Six children orphaned after parents die 24 hours apart
The death of a parent is a traumatic enough experience for any child to endure but the Norsworthy family had to deal with the death of both of their parents in separate incidents in just 24 hours
When Jennifer Norsworthy was unexpectedly killed by a blood clot in the early morning on April 22, her family was devastated.
The 40-year-old mother of six left behind a devoted, grief-stricken husband, according to CBS affiliate WHNT.
“Toby loved Jennifer,” Ricky Self, anpastor at the couple’s church, told the station. “She was his world and he was heartbroken when she passed away.”
The grief was so traumatizing for Toby Norsworthy, his family believe, that it was a major factor in his own death 24 hours later when he suffered a fatal heart attack.
Family members think the stress of his wife’s death was ultimately too much for him to bear. Tragically, his sister said, the same doctor and nurse ended up working to save the lives of each parent at the hospital.
Norsworthy was 38.
“Toby was a very selfless person,” Leslie Plunkett, a childhood friend told the paper. “He adored his wife and absolutely loved each and every one of the children.” “He always put community, friends, family and church first.”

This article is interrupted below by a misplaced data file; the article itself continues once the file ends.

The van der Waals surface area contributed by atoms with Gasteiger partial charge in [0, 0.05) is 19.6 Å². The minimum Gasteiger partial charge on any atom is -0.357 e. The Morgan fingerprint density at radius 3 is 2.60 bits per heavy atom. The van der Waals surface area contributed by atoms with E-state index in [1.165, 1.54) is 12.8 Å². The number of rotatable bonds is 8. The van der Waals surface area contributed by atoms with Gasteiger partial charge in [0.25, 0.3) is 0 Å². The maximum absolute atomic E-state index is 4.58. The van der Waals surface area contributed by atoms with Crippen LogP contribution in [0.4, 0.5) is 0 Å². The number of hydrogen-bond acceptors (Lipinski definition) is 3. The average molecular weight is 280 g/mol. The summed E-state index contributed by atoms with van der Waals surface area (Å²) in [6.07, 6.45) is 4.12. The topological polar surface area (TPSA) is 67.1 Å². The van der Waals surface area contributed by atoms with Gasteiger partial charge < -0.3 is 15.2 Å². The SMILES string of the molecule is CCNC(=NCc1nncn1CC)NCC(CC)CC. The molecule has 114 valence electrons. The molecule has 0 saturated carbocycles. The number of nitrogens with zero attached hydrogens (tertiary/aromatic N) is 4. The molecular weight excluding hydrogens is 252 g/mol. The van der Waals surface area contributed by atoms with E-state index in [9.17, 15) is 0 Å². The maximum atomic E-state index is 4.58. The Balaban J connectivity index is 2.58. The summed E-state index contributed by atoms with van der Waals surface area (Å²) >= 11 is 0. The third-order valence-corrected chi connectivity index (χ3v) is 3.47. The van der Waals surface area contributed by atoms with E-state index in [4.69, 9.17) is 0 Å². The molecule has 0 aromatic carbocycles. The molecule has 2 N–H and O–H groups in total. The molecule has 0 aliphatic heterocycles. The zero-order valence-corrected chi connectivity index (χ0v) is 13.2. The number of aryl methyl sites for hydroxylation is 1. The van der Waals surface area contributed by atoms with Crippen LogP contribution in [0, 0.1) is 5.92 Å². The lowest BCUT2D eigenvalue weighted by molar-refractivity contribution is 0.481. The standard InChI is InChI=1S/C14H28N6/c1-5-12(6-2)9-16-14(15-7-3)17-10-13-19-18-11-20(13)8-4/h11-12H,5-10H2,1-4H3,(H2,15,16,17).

With Jennifer and Toby suddenly gone, family members have turned their attention to the couple’s children, ages 6 to 20. They have traveled to the family’s home in Harvest, Ala., — just outside Huntsville — from as far away as Maine, California and Alaska, the Times reported.
“The three oldest — Quinten, 20, Riley, 17, and Bradley, 13 — are from Jennifer’s previous marriage, the paper reported. The three youngest are Mickey, 11, Aurora, 9, and Lainie, 6.
Tabitha Washburn, Toby Norsworthy’s sister, told the Times that the couple met in Alaska in 2003. They married three years later.
The family eventually settled in Huntsville and Toby took a job as a computer programer, the Times reported, while his wife devoted herself to raising their growing family.
They were active members of Pineview Baptist Church, in Harvest, Self said.
He told WHNT that the church is also accepting donations on behalf of the family.
“Trying to raise as much money as we possibly can for them for unexpected things that may come up, like college,” Self said, according to WHNT. “They were such a big part of our life and part of our family and so we feel like it’s our job to help in any way we possibly can financially, spiritually, whatever that may be.”
He added: “Right now, it’s painful and it hurts, but one day we will be able to see them again and that’s what we’re hanging our hats on.”
Independent News Service